Trump supporters are naturally indignant about the move, and have, erroneously, drawn the wrong conclusion about whether his free speech has been affected or not. The First Amendment was intended to protect citizens from government action vis-à-vis that speech, not the inconsistent, bumbling decisions of well-moneyed social media behemoths. Jeremy Mishkin of Montgomery McCracken in Philadelphia, an advocate versed in First Amendment jurisprudence, suggests that the protection does not apply if Twitter “decides it is not going to participate in disseminating someone else’s message.” A newspaper, he analogises, is not obligated to publish the news release of a politician.
The more salient, and concerning conclusion to draw from the ban is the control of political content as it is shared on such private corporate platforms. That remains the troubling preserve of Mark Zuckerberg, Jack Dorsey and company. Fashion, whim and being in the good books of the moment are their guiding lights. “It’s about the free market,” Jake Millar tells us in GQ, “not free speech.”
As it happens, that fashion and whim favours the Democrats, who are ecstatic that social media companies have finally discovered their censoring mettle. Jennifer Palmieri, former White House Communications director and director for communications for Hillary Clinton’s 2016 campaign made no secret of the alignment of interests. “It has not escaped my attention that the day social media companies decided there actually IS more they could do to police Trump’s destruction behavior was the same day they learned Democrats would chair all the congressional committees that oversee them.” Cosy times lie ahead.
Trenchant criticism of the ban has been marginalised as apologias for domestic terrorism and the rants of pro-Trump fanatics. More measured analysis has been, as always with assessing Trump, absent. The ACLU did state, if tepidly, that such moves were dangerous to expression. “It should concern everyone when companies like Facebook and Twitter wield unchecked power to remove people from platforms that have become indispensable for the speech of billions.”
The reaction in other countries was also one of concern. German Chancellor Angela Merkel, as she so often does, had a punt both ways. Her spokesman, Steffen Seibert, accepted that social media platforms “bear great responsibility for political communication not being poisoned by hatred, lies and by incitement to violence.” But freedom of opinion was “fundamental” and should only be tampered with in accordance “to the law and within the framework defined by legislators – not according to a decision by the management of social media platforms.” To that end, Merkel, he explained to reporters, found the decision to block the accounts of the US president “problematic”.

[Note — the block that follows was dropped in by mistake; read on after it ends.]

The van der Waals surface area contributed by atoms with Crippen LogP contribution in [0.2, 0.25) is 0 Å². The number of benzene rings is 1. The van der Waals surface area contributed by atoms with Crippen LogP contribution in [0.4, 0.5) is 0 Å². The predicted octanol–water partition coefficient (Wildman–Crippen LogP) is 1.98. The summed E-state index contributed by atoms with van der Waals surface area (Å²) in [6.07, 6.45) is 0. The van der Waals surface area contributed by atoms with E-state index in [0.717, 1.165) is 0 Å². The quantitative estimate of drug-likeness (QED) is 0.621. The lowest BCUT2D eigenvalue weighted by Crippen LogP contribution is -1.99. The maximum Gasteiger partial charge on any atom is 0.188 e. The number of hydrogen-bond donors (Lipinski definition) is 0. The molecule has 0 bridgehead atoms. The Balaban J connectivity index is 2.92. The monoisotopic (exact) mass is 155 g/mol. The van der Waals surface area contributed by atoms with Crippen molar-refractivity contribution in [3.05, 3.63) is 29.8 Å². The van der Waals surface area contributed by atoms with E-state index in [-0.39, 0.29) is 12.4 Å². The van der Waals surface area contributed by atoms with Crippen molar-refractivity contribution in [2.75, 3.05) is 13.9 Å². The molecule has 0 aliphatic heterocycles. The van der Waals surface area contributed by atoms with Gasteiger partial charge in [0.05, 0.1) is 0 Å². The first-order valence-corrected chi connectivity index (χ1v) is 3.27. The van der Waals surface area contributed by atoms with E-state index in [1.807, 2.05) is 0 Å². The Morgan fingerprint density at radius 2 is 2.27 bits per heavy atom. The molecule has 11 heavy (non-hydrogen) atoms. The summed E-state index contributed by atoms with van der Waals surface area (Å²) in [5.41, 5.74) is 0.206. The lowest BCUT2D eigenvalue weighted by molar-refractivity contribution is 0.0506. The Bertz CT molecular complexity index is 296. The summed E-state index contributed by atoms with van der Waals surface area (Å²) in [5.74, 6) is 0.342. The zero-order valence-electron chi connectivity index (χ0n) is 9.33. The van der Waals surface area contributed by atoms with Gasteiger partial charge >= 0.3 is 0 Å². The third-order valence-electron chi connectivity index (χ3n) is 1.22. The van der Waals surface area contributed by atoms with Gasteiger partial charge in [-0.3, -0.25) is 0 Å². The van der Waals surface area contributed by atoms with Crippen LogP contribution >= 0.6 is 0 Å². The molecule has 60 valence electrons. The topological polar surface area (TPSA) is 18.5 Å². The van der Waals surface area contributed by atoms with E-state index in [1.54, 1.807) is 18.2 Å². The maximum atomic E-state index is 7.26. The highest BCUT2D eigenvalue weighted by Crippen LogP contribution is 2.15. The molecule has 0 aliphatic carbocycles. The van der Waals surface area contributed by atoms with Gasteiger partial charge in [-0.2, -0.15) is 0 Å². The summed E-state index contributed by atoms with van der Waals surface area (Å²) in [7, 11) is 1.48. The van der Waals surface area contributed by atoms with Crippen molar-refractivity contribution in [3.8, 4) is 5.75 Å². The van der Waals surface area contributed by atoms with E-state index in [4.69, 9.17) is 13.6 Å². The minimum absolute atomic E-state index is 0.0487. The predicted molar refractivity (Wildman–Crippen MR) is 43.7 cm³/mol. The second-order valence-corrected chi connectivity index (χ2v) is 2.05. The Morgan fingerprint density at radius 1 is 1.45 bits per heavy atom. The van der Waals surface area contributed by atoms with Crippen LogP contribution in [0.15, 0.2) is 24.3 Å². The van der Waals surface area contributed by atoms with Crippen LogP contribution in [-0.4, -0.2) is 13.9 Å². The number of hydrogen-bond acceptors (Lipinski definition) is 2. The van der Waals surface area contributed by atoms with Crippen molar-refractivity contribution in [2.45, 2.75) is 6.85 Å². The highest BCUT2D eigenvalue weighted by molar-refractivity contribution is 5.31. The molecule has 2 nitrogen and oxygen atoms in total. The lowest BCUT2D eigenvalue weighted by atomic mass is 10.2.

In Australia, government ministers have taken issue with Twitter’s erratic approach to hosting content. Why kick Trump off the platform, yet host offensive, doctored material by Chinese outlets featuring a bloodthirsty Australian soldier, knife pressed at the throat of an Afghan child? That image, fumed Michael McCormack in a one week spell as acting prime minister, “has not been taken down, and that is wrong.”
Australian government backbencher Dave Sharma, while agreeing in principle that banning Trump from the platform might have been appropriate given the facts, feared “the precedent of big tech making decisions about whose speech, and which remarks, are censored and suppressed.”
In the guise of Twitter, the US has found a political agent of interference of its own. It has become a gatekeeper curating material that is released to the public. Other big tech giants are doing the same, cleansing platforms of the unfashionably scurrilous. Move over, you foreign rascals; Silicon Valley is here to shape and determine the content of US politics and, if necessary, the politics of other countries.